Friday, September 4, 2009
Why Television Needs Heretics
In about an hour from now, I am going to be meeting with a group that recently purchased a television station.
They are not a network affiliate. And in some ways, that’s cool.
I am not sure that if I won the Lottery this week that I would take the dollars and invest in a television station.
Don’t get me wrong… folks today still enjoy watching programming.
Shoot, it could be on their television, their PC, their portable video player, their iPhone or even a panel on their dashboard.
It could be transmitted live or playing from some source of stored programming.
No joke… I actually spend many a primetime viewing hour cruising through YouTube and with an average of 55,000 new videos launched on the site launch just that day. Needless to say, the choice is rather diverse.
Yesterday, I had an interesting discussion with my cable provider.
When I had called about why the monthly fee was going up, the rep I was speaking to quickly told me that in about three months, they will be offering their customers the option to select any 10 or 20 stations of choice for a reduced monthly fee.
That’s cool. Will be interesting to see how this new form of packaging will affect how the ratings will be calculated and how the advertising will be sold.
And while I am really not sure if I will include any of the original three nets (ABC, NBC & CBS) in my selected set of stations of choice, the main focus of this week’s blog-logue actually evolves around these three nets.
I strongly encourage any one reading this to take a day off from the work routine and turn on the tube around 11am and watch the programming through the afternoon.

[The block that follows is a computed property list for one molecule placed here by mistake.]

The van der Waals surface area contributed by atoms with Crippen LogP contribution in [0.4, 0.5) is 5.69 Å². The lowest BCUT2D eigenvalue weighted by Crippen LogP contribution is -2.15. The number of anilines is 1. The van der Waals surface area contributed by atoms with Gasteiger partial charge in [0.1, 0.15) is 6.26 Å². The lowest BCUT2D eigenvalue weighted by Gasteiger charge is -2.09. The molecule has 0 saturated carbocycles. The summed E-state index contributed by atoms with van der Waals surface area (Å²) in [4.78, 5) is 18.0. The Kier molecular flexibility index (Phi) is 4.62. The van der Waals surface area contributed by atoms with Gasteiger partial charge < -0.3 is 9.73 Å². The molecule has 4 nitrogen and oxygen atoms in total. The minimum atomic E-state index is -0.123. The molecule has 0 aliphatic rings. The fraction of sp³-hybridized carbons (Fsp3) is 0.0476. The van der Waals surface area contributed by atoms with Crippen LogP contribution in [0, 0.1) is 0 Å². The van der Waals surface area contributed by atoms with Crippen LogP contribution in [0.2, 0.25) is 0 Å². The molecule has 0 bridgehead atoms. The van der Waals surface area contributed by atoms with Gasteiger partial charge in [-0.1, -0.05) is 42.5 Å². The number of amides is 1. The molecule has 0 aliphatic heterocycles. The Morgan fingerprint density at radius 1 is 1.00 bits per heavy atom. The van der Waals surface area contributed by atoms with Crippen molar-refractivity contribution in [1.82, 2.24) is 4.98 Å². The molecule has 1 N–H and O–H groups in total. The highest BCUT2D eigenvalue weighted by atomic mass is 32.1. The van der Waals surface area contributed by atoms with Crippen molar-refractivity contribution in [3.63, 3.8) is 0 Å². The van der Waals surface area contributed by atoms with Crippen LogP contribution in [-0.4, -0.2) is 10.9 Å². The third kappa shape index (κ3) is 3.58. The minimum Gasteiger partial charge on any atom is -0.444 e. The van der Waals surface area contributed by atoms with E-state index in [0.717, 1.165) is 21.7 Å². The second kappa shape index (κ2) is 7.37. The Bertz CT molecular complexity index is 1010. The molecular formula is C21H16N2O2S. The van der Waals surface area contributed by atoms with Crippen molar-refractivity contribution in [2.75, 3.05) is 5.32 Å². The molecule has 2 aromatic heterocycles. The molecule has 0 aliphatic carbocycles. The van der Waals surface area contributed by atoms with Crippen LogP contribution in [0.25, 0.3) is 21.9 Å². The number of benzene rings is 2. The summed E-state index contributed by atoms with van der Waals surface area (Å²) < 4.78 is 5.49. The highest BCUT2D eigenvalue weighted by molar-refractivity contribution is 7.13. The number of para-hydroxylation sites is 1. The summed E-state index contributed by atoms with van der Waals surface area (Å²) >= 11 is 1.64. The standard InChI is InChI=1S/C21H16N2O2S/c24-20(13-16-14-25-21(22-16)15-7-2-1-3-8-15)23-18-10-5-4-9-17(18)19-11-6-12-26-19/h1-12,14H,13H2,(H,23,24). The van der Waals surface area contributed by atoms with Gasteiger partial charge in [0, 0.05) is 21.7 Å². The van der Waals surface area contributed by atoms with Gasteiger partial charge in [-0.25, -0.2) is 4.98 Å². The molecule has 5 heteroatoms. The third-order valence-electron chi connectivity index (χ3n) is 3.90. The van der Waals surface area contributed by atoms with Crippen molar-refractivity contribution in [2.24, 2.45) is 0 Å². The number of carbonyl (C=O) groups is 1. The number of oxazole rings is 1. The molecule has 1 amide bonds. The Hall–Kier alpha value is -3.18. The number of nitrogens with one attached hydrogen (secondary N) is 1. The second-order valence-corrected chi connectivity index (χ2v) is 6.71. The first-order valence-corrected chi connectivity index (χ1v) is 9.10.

While the programming is certainly an anthropological window into a culture set… the advertising is even better yet.
Something tells me that there’s a large inventory of daytime television that the ad reps have to unload. There’s a whole set of the ads you will see that I would wager to bet were scripted and filmed by the station affiliate.
There’s another set of ads in which the ad director and/or the media rep purchased one of those cost-savings/extra value frequency schedules. That terminology is actually fancy wording for what’s really called ROS… or run of station.
The best commercials are the ones that are truly targeting the regular audience groups that actually watch the daytime programming.
There’s a set of ads promoting the lawyers. Their copy lines are rather similar. They also all showcase a picture of the lawyers in the spots. It’s odd, but nearly all of the lawyers are men.
There’s a set of ads promoting places where you can go and get cash for your car title. It’s interesting how so many of the people in the ads who cash in their car titles are really wearing nice clothes. Maybe it’s that belief that seems to float among advertising agencies that lots of people aspire to be better looking than they really are.